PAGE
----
Drawing a shaky line in the sand

Prince Salman bin Hamad bin Isa Al Khalifa, Bernie Ecclestone, Bahrain GP 2010

Prince Salman bin Hamad bin Isa Al Khalifa, Bernie Ecclestone, Bahrain GP 2010 

 © The Cahier Archive

There are two valid arguments - security of personnel and tacit support for what appears to be an oppressive government - against F1 travelling to Bahrain for the rescheduled Grand Prix on 30 October. On the other hand, the sport will be entering dangerous political territory of a different but more personal nature if it takes a stand and decides not to go.

In simple terms, if Bahrain is seen to be 'bad', does the rest of the Grand Prix calendar indicate that, say, China and Turkey are without internal political fault? This is the dilemma F1 will face if it makes such a potentially far-reaching judgement.

Reports, blogs and messages from Manama are too many and varied to support the view of the Bahraini government and the FIA that the country is returning to normal. Even if the official assurances are true, why are the FIA bending over backwards to accommodate Bahrain when the country has already had its opportunity to stage the race on 13 March? Can you see the same indulgence being granted to Silverstone or Spa should unforeseen events jeopardise those particular races? No, neither can I.

Despite Bernie Ecclestone's assurance that support for Bahrain has absolutely nothing to do with money, it would appear to be precisely that in the eyes of the outside world. And, as an important aside, stretching the calendar to mid-December pays scant regard for hard-working members of F1 society (i.e. 99.9 per cent) who do not have the luxury of ducking off early from each Grand Prix and flying home in their private jets in time for Sunday afternoon tea. But that's another thought entirely.

Returning to the serious issue at hand, high-profile spokesmen such as Mark Webber are making rods for their own backs by speaking out against the FIA's support of the Bahrain GP. It is a typical no-nonsense move from Webber which must be respected hugely on a personal level. But his inbox is likely to be bombarded by campaigners asking if he has read this report about police violence in Brazil or that account of the Turkish government's treatment of Kurdish people.

Just because the Bahrain protests are headline news, why should that make it acceptable for F1 to race in parts of the world where other atrocities are kept below the radar? Which F1 host country can, hand on heart, stand up and say it is completely clean? So why, the logic will go, is F1 - and you, Mr Webber - ignoring this injustice in my country, or that act of unseen but unspeakable cruelty some place else? Tricky, isn't it?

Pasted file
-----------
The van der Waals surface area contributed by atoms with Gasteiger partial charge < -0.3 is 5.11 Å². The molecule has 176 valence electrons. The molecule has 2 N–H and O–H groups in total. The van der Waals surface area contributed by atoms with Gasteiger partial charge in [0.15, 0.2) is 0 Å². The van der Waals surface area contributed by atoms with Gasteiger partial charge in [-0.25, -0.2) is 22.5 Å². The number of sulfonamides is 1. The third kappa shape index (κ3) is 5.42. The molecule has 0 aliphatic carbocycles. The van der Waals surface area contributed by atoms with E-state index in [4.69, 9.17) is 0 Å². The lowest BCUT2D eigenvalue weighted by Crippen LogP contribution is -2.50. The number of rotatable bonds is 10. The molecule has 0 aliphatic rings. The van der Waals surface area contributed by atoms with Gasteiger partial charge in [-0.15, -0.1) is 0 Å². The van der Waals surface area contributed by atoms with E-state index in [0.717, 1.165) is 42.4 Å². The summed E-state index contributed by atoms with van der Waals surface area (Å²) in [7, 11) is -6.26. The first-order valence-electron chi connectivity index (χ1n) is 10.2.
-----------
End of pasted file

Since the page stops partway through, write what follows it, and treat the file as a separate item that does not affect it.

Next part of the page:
The answer in this case is that F1 is being used as glamorous vote of approval: a Bahraini political tool in everything but name. This, in turn, will make the Grand Prix and its workers a magnet for every dissident in the country. The resulting security will be stifling and potentially disorganised to a worrying degree. And none of it in keeping with what is supposed to be a celebration of motor sport at the highest level.

Speaking of which, if the teams continue to make noises about taking a stance and going against the FIA's naive edict, it will be interesting to see if their business partners - be they motor manufacturers, airlines or blue chip companies - follow the same line of moral indignation and stop dealing with Bahrain on a commercial basis. I think we know there is about as much chance of that as there is of the FIA refusing to allow the British constabulary to operate at Silverstone because the cynical actions of a truncheon-wielding policeman led to the death of a peaceful protester in London in 2009.

Frankly, it is a mess. Personally, I am not planning to travel to Bahrain. I won't pretend this is an act of defiance or protest because, to be totally honest, it's a good excuse to avoid one of my least favourite races on a soulless circuit completely devoid of atmosphere.

This year, there will ambience of a totally different kind. Sheikh Abdulla bin Isa Al Khalifa, President of the Bahrain Motor Federation, described his race last year as a "momentous weekend for Formula One". It could be the same on 30 October - but for all the wrong reasons if this piece of propaganda masquerading as a motor race actually goes ahead.

Maurice Hamilton , a freelance motor sport writer and broadcaster since 1977, is the author of more than twenty books and contributes to websites and magazines worldwide.

His weekly column for was Highly Commended in the 2011 Newspress New Media Awards.

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